The authors do focus on several key findings in their data including differences in margin status, lymph node retrieval, and Gerota’s fascia resection. The R0 resection rate was significantly higher with MIDP when compared with ODP (67% vs. 58%, P=0.019), a finding at odds with three previous studies comparing these techniques (20-22). van Hilst and colleagues appropriately pointed out that margin status is a notoriously problematic outcome to measure, as the specifics of pathologic assessment and actual definitions of R0/R1 can differ significantly between studies. While this may be true, the authors failed to describe why ODP should be inferior to MIDP in this regard. As this was not a randomized study, it is not unreasonable to expect that patients selected for OPD may have had tumors placing them at lower chance for an R0 resection. While propensity matching did adjust for tumor size, tumor location (body/tail), and involvement of other organs, more subtle morphologic differences on preoperative imaging that may have affected treatment allocation were not controlled for and may have affected this result.

Lymph node retrieval was noted to be inferior in the MIDP group, as the median number of lymph nodes retrieved was nearly 60% higher (22 vs. 14, P<0.001) in patients who underwent an open operation. While this finding is statistically significant, the clinical significance is less clear. Recent reports have demonstrated that obtaining at least 10 or 11 lymph nodes in pancreatectomy specimens for PDAC is sufficient (23,24), with both groups in the DIPLOMA study meeting this benchmark. There are no recent data to suggest obtaining additional lymph nodes beyond this standard confers a prognostic or survival advantage. In fact, the lymph node ratio (LNR) has been reported as the strongest prognostic factor after resection for pancreas cancer (25). In this study both ODP and MIDP showed comparable LNR (0.06 vs. 0.08, P=0.403) corresponding with the equivalent observed OS. Rates of resection of Gerota’s fascia are also reported, with ODP noted as superior to MIDP (60% vs. 31%, P<0.001). The authors suggest that removal of Gerota’s fascia may be important in achieving an R0 resection, particularly in reference to the specimen’s tangential margin. If this holds true, the study’s finding of a lower R0 resection rate in the ODP group may be related to the higher rates of lymphovascular and perineural invasion observed in these patients. Moreover, a recent meta-analysis including six studies comparing radical antegrade modular pancreatosplenectomy (which includes Gerota’s fascia) versus standard distal pancreatectomy showed no difference in recurrence rates, disease-free survival, or OS (26).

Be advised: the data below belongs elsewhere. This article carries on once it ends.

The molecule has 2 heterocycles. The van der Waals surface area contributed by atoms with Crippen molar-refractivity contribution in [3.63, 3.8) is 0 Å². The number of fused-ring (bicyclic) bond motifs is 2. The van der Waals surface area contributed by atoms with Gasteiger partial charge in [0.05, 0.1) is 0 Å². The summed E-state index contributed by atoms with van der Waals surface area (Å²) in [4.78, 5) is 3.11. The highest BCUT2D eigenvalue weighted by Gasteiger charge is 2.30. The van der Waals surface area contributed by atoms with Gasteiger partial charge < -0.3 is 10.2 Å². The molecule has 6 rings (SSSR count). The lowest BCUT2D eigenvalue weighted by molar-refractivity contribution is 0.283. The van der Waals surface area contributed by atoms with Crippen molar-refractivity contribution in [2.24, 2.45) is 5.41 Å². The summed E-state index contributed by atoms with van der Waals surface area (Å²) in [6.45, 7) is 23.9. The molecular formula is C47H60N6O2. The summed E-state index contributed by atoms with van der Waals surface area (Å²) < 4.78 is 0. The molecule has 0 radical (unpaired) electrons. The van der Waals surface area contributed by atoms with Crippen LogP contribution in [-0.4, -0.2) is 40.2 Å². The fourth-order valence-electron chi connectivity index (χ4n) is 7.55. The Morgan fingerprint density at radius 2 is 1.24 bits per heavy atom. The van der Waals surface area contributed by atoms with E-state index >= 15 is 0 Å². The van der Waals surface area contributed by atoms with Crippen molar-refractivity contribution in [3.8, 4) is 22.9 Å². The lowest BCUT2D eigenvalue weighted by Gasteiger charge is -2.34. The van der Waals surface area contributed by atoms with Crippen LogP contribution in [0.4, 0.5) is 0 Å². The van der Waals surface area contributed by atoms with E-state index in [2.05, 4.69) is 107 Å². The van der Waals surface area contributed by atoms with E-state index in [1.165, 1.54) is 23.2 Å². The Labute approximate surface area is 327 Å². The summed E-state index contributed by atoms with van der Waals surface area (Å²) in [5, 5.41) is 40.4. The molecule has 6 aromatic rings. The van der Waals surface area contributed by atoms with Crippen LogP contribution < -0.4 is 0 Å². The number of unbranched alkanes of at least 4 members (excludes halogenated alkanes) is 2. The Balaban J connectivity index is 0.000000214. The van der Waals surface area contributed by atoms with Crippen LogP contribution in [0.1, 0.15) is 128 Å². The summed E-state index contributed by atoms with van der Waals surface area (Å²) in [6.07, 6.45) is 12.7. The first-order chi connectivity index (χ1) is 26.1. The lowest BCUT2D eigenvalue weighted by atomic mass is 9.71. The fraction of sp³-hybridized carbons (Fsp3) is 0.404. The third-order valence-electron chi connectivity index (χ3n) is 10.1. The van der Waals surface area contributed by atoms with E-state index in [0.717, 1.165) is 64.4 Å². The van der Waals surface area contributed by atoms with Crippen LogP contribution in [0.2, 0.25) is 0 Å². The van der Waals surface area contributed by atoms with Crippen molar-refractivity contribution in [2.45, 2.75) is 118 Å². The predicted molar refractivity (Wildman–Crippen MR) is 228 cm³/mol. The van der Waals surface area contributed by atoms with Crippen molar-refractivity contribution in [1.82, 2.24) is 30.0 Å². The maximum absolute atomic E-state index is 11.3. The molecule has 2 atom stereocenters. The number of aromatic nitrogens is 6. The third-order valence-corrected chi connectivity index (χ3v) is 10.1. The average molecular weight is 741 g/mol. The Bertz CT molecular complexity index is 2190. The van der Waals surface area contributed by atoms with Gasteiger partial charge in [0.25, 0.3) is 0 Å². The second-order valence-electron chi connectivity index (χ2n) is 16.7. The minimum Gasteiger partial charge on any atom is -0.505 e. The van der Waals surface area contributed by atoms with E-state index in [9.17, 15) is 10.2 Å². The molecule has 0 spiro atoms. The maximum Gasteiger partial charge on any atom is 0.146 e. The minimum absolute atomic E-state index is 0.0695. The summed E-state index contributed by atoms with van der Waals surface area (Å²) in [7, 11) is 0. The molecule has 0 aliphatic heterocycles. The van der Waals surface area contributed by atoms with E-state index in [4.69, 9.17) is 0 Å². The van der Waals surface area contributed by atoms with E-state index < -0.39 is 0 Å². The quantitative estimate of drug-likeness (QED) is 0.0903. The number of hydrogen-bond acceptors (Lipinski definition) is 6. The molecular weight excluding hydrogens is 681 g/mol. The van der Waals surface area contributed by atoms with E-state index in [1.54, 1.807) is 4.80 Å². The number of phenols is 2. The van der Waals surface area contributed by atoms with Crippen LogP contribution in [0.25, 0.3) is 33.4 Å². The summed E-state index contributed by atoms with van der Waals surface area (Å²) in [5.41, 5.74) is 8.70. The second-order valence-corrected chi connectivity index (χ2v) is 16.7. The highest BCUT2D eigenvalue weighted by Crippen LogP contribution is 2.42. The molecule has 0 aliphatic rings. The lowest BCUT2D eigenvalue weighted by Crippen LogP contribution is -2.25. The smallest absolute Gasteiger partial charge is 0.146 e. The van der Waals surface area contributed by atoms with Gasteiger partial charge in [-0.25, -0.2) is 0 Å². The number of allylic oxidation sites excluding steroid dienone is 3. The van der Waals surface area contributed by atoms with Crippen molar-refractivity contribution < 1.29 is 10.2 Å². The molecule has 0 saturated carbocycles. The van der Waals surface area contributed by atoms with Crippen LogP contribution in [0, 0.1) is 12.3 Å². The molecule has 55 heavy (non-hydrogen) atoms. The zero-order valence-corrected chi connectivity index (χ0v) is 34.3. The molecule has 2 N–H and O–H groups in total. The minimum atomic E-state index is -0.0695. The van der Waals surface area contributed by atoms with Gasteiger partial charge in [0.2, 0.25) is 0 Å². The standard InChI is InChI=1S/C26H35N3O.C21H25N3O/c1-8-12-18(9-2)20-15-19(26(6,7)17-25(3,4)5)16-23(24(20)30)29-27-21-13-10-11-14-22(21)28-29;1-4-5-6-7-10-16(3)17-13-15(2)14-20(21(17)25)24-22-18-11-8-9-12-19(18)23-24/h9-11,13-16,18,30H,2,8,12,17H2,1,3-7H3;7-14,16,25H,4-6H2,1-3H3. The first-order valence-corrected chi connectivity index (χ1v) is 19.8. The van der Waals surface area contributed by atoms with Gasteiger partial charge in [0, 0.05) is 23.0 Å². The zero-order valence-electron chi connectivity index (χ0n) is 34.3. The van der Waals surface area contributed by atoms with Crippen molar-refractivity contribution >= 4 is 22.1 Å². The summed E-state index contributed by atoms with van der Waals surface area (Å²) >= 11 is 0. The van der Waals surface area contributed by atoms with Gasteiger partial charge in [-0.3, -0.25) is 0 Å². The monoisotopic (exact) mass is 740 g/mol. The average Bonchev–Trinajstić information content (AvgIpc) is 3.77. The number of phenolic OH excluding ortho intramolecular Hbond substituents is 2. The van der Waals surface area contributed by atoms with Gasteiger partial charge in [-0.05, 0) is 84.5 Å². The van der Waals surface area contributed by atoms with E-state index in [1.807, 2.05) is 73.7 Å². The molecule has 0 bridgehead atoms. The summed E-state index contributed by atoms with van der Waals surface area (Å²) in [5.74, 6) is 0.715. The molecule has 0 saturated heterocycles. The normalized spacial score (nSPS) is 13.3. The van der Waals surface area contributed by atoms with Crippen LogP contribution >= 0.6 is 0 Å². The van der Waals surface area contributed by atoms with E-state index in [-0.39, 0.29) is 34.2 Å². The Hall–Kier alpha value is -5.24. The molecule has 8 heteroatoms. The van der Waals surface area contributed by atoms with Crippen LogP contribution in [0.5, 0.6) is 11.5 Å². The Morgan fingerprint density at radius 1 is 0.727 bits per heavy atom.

DIPLOMA is a well-performed study addressing a clinical question complicated by low disease incidence, heterogeneous biology, and subtle technical elements which make comparing ODP and MIDP exceedingly difficult. Despite its large size and multi-institutional nature, it is still at its core a retrospective cohort study. However, in utilizing propensity matching, the authors make a good-faith effort to reduce the impact of treatment allocation bias which is the most common pitfall in studies comparing open and minimally invasive approaches. MIDP most likely confers the same short-term clinical benefits (decreased pain, decreased length of stay, etc.) demonstrated across a multitude of other minimally invasive abdominal procedures. However, the oncologic benefits—or liabilities—of the approach have not been demonstrated with an acceptable level of certainty; an issue the authors suggest could be addressed with a randomized trial. Given the relatively high recurrence rates and low OS in patients with PDAC, demonstrating oncologic superiority between MIDP and ODP may be impossible, until modern systemic therapies enable these patients to live longer and facilitate distinction between these two surgical approaches.




Conflicts of Interest: The authors have no conflicts of interest to declare.


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doi: 10.21037/ls.2018.01.02
Cite this article as: Sham JG, Gage MM, He J. Minimally invasive versus open distal pancreatectomy for ductal adenocarcinoma (DIPLOMA)—a difficult question to answer. Laparosc Surg 2018;2:2.